A week after a crushing poll showed state Sen. Frank Padavan (R-Bellerose) with a 24-point lead over former City Councilman Tony Avella, the pendulum in the contentious race swung toward the Avella campaign after he received the endorsement Monday of the powerful United Federation of Teachers on the steps of Borough Hall.
The UFT, which has 7,000 members in the 11th Senate District, had backed Padavan in every campaign the senator has waged since 1972.
UFT President Michael Mulgrew said the teachers’ union is supporting Avella for his “strong independent voice.”
“We think that’s now what we need more than ever before,” he said.
Avella said he would ensure “the education system is the best in the country” and said he would take steps to include parents in education policy.
“I can’t tell you what this means for this election,” Avella said of the endorsement.
U.S. Rep. Joseph Crowley (D-Jackson Heights), the Queens Democratic Party chairman, said the endorsement marks the first time the UFT has switched its endorsement from an incumbent to a challenger.
“This is a critical, critical endorsement as we lead up to Election Day,” Crowley said.
Padavan, who announced this week he received the backing of the Building and Construction Trades Council and Teamsters Joined Council 16, said the UFT endorsement left him scratching his head.
“I don’t understand it because my record on behalf of the teachers and children has been outstanding after many years,” he said, noting he has the backing of the Council of School Supervisors and Administrators, which represents school principals and administrators.
He said the unions’ rationale for backing Avella was a mystery to him, saying, “There’s nobody more independent than I am.”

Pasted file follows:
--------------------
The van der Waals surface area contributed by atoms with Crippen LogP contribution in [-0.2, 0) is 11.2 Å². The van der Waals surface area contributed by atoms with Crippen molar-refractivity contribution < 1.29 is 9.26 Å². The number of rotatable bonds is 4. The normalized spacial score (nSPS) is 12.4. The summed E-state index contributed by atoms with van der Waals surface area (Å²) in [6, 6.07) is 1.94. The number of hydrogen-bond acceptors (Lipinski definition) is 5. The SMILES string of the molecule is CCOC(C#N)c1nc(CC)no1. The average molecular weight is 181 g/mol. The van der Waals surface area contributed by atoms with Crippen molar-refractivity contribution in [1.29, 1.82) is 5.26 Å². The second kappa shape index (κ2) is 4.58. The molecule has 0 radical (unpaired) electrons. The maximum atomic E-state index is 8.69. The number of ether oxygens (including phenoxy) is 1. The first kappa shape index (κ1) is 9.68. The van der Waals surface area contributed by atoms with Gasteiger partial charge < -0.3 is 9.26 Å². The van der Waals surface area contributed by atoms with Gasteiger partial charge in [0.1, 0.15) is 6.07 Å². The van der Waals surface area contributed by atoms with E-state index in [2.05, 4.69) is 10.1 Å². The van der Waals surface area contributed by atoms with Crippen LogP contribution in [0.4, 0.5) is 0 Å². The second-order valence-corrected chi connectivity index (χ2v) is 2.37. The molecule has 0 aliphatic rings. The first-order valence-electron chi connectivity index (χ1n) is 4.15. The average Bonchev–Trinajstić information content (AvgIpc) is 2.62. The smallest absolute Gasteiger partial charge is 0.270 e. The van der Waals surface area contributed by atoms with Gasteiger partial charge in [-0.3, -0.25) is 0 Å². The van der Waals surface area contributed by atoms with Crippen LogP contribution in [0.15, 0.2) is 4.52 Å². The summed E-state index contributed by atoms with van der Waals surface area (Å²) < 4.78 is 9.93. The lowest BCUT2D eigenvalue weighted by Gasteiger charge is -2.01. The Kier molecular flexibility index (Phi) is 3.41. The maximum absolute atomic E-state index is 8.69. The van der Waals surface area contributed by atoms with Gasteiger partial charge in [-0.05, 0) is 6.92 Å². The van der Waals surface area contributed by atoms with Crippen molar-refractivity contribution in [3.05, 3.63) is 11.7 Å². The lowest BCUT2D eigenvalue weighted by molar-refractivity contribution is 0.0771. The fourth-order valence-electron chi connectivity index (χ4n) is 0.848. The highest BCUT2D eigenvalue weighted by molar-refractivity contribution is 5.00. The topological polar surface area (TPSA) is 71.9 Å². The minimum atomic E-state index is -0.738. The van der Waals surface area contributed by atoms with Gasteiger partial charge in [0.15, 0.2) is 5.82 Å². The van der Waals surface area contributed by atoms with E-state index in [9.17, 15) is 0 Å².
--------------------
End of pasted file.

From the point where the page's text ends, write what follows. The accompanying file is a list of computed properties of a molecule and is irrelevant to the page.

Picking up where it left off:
While Avella stayed away from criticizing Padavan, the scores of Democratic elected officials who stood by his side on the steps of Borough Hall pulled no punches.
“Unfortunately, Tony’s opponent has stood shoulder to shoulder with Joel Klein, as they try to destroy that district,” said City Councilman Mark Weprin (D-Oakland Gardens), in reference to Padavan, the city schools chancellor and the local school district.
Weprin said he was referring to Padavan being the prime sponsor of the school governance bill.
Sen. Toby Stavisky (D-Whitestone) said Avella worked for her husband and predecessor, Leonard Stavisky, and that Avella “brings a perspective of understanding the issues. Nobody understands the issues as well as Tony.”
Stavisky said Avella is needed in the Senate to boost the Democrats’ slim two-seat majority in the body.
“His opponent has a secret he doesn’t want people to know and I’m going to make an announcement: He’s a Republican,” she said. “We need a majority so that we can advance the progressive issues that we care about.”
State Assemblyman and Senate candidate Michael Gianaris (D-Astoria) said Avella “is not a blank slate” while Padavan “is a wolf in sheep’s clothing,” accusing the senator of siding with upstate and Long Island Republicans on issues that hurt the district.
Assemblyman Rory Lancman (D-Fresh Meadows) said Avella is “an independent advocate for his district” while Padavan “is a lackey for the Long Island Republicans or upstate Republicans.”
Reach reporter Howard Koplowitz by e-mail at firstname.lastname@example.org or by phone at 718-260-4573.
©2010 Community News Group
By submitting this comment, you agree to the following terms:
You agree that you, and not TimesLedger.com or its affiliates, are fully responsible for the content that you post. You agree not to post any abusive, obscene, vulgar, slanderous, hateful, threatening or sexually-oriented material or any material that may violate applicable law; doing so may lead to the removal of your post and to your being permanently banned from posting to the site. You grant to TimesLedger.com the royalty-free, irrevocable, perpetual and fully sublicensable license to use, reproduce, modify, adapt, publish, translate, create derivative works from, distribute, perform and display such content in whole or in part world-wide and to incorporate it in other works in any form, media or technology now known or later developed.